Zhang Z, Wang LE, Sturgis EM, El-Naggar AK, Hong WK, Amos CI, et al. Polymorphisms of FAS and FAS ligand genes involved in the death pathway and risk and progression of squamous cell carcinoma of the head and neck. Clin Cancer Res. 2006;12(18):5596–602.
Farre L, Bittencourt AL, Silva-Santos G, Almeida A, Silva AC, Decanine D, et al. Fas 670 promoter polymorphism is associated to susceptibility, clinical presentation, and survival in adult T cell leukemia. J Leukoc Biol. 2008;83(1):220–2.
Davidson WF, Giese T, Fredrickson TN. Spontaneous development of plasmacytoid tumors in mice with defective Fas-Fas ligand interactions. J Exp Med. 1998;187(11):1825–38.
Peters AM, Kohfink B, Martin H, Griesinger F, Wormann B, Gahr M, et al. Defective apoptosis due to a point mutation in the death domain of CD95 associated with autoimmune lymphoproliferative syndrome, T-cell lymphoma, and Hodgkin's disease. Exp Hematol. 1999;27(5):868–74.
Lee SH, Shin MS, Park WS, Kim SY, Kim HS, Han JY, et al. Alterations of Fas (Apo-1/CD95) gene in non-small cell lung cancer. Oncogene. 1999;18(25):3754–60.
Lee SH, Shin MS, Park WS, Kim SY, Dong SM, Pi JH, et al. Alterations of Fas (APO-1/CD95) gene in transitional cell carcinomas of urinary bladder. Cancer Res. 1999;59(13):3068–72.
Takahashi T, Tanaka M, Brannan CI, Jenkins NA, Copeland NG, Suda T, et al. Generalized lymphoproliferative disease in mice, caused by a point mutation in the Fas ligand. Cell. 1994;76(6):969–76.
Sun T, Miao X, Zhang X, Tan W, Xiong P, Lin D. Polymorphisms of death pathway genes FAS and FASL in esophageal squamous-cell carcinoma. J Natl Cancer Inst. 2004;96(13):1030–6.
Zhang X, Miao X, Sun T, Tan W, Qu S, Xiong P, et al. Functional polymorphisms in cell death pathway genes FAS and FASL contribute to risk of lung cancer. J Med Genet. 2005;42(6):479–84.
Chatterjee K, Dandara C, Gyllensten U, van der Merwe L, Galal U, Hoffman M, et al. A Fas gene polymorphism influences herpes simplex virus type 2 infection in South African women. J Med Virol. 2010;82(12):2082–6.
Lai HC, Lin WY, Lin YW, Chang CC, Yu MH, Chen CC, et al. Genetic polymorphisms of FAS and FASL (CD95/CD95L) genes in cervical carcinogenesis: An analysis of haplotype and gene-gene interaction. Gynecol Oncol. 2005;99(1):113–8.
Dybikowska A, Sliwinski W, Emerich J, Podhajska AJ. Evaluation of Fas gene promoter polymorphism in cervical cancer patients. Int J Mol Med. 2004;14(3):475–8.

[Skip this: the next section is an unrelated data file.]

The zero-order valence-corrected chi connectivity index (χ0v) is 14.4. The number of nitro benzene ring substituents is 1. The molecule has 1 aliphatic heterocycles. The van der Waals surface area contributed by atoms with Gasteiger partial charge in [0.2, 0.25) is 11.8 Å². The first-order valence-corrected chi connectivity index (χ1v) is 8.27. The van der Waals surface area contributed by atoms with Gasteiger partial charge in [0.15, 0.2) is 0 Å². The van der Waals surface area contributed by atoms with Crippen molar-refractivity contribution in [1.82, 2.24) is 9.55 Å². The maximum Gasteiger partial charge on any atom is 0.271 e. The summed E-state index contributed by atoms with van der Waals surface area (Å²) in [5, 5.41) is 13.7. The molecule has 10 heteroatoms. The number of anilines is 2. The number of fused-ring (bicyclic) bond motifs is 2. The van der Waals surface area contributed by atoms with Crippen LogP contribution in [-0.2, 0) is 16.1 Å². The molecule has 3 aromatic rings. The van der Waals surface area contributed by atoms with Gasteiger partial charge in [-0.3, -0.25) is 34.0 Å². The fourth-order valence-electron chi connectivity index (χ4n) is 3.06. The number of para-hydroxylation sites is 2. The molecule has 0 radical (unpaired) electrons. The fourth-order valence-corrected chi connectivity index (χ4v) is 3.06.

Engelmark MT, Renkema KY, Gyllensten UB. No evidence of the involvement of the Fas −670 promoter polymorphism in cervical cancer in situ. Int J Cancer. 2004;112(6):1084–5.
Sun T, Zhou Y, Li H, Han X, Shi Y, Wang L, et al. FASL -844C polymorphism is associated with increased activation-induced T cell death and risk of cervical cancer. J Exp Med. 2005;202(7):967–74.
Ivansson EL, Gustavsson IM, Magnusson JJ, Steiner LL, Magnusson PK, Erlich HA, et al. Variants of chemokine receptor 2 and interleukin 4 receptor, but not interleukin 10 or Fas ligand, increase risk of cervical cancer. Int J Cancer. 2007;121(11):2451–7.
Chatterjee K, Engelmark M, Gyllensten U, Dandara C, van der Merwe L, Galal U, et al. Fas and FasL gene polymorphisms are not associated with cervical cancer but differ among Black and Mixed-ancestry South Africans. BMC Res Notes. 2009;2:238.
Sun T, Gao Y, Tan W, Ma S, Shi Y, Yao J, et al. A six-nucleotide insertion-deletion polymorphism in the CASP8 promoter is associated with susceptibility to multiple cancers. Nat Genet. 2007;39(5):605–13.
Cybulski C, Wokolorczyk D, Gliniewicz B, Sikorski A, Gorski B, Jakubowska A, et al. A six-nucleotide deletion in the CASP8 promoter is not associated with a susceptibility to breast and prostate cancers in the Polish population. Breast Cancer Res Treat. 2008;112(2):367–8.
Frank B, Rigas SH, Bermejo JL, Wiestler M, Wagner K, Hemminki K, et al. The CASP8 -652 6N del promoter polymorphism and breast cancer risk: a multicenter study. Breast Cancer Res Treat. 2008;111(1):139–44.
Li C, Zhao H, Hu Z, Liu Z, Wang LE, Gershenwald JE, et al. Genetic variants and haplotypes of the caspase-8 and caspase-10 genes contribute to susceptibility to cutaneous melanoma. Hum Mutat. 2008;29(12):1443–51.